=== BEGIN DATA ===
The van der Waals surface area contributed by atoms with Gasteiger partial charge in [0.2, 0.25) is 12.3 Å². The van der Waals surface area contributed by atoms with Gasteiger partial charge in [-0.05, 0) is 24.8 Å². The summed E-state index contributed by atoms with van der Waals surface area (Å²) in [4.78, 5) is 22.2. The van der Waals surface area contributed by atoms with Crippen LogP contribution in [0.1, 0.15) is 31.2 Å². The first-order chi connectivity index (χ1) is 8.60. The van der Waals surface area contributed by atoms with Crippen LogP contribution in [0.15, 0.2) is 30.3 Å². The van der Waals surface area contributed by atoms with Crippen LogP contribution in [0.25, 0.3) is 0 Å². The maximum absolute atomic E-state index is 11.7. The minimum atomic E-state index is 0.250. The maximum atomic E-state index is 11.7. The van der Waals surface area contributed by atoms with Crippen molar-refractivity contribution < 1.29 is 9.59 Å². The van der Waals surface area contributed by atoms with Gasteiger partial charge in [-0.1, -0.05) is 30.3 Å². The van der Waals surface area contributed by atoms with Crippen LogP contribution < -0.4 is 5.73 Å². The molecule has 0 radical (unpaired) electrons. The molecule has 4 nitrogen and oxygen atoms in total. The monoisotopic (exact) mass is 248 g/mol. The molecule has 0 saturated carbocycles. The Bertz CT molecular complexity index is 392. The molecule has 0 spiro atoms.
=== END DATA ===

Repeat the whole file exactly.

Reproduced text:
The van der Waals surface area contributed by atoms with Gasteiger partial charge in [0.2, 0.25) is 12.3 Å². The van der Waals surface area contributed by atoms with Gasteiger partial charge in [-0.05, 0) is 24.8 Å². The summed E-state index contributed by atoms with van der Waals surface area (Å²) in [4.78, 5) is 22.2. The van der Waals surface area contributed by atoms with Crippen LogP contribution in [0.1, 0.15) is 31.2 Å². The first-order chi connectivity index (χ1) is 8.60. The van der Waals surface area contributed by atoms with Crippen LogP contribution in [0.15, 0.2) is 30.3 Å². The van der Waals surface area contributed by atoms with Crippen LogP contribution in [0.25, 0.3) is 0 Å². The maximum absolute atomic E-state index is 11.7. The minimum atomic E-state index is 0.250. The maximum atomic E-state index is 11.7. The van der Waals surface area contributed by atoms with Crippen molar-refractivity contribution < 1.29 is 9.59 Å². The van der Waals surface area contributed by atoms with Gasteiger partial charge in [-0.1, -0.05) is 30.3 Å². The van der Waals surface area contributed by atoms with Crippen LogP contribution < -0.4 is 5.73 Å². The molecule has 0 radical (unpaired) electrons. The molecule has 4 nitrogen and oxygen atoms in total. The monoisotopic (exact) mass is 248 g/mol. The molecule has 0 saturated carbocycles. The Bertz CT molecular complexity index is 392. The molecule has 0 spiro atoms.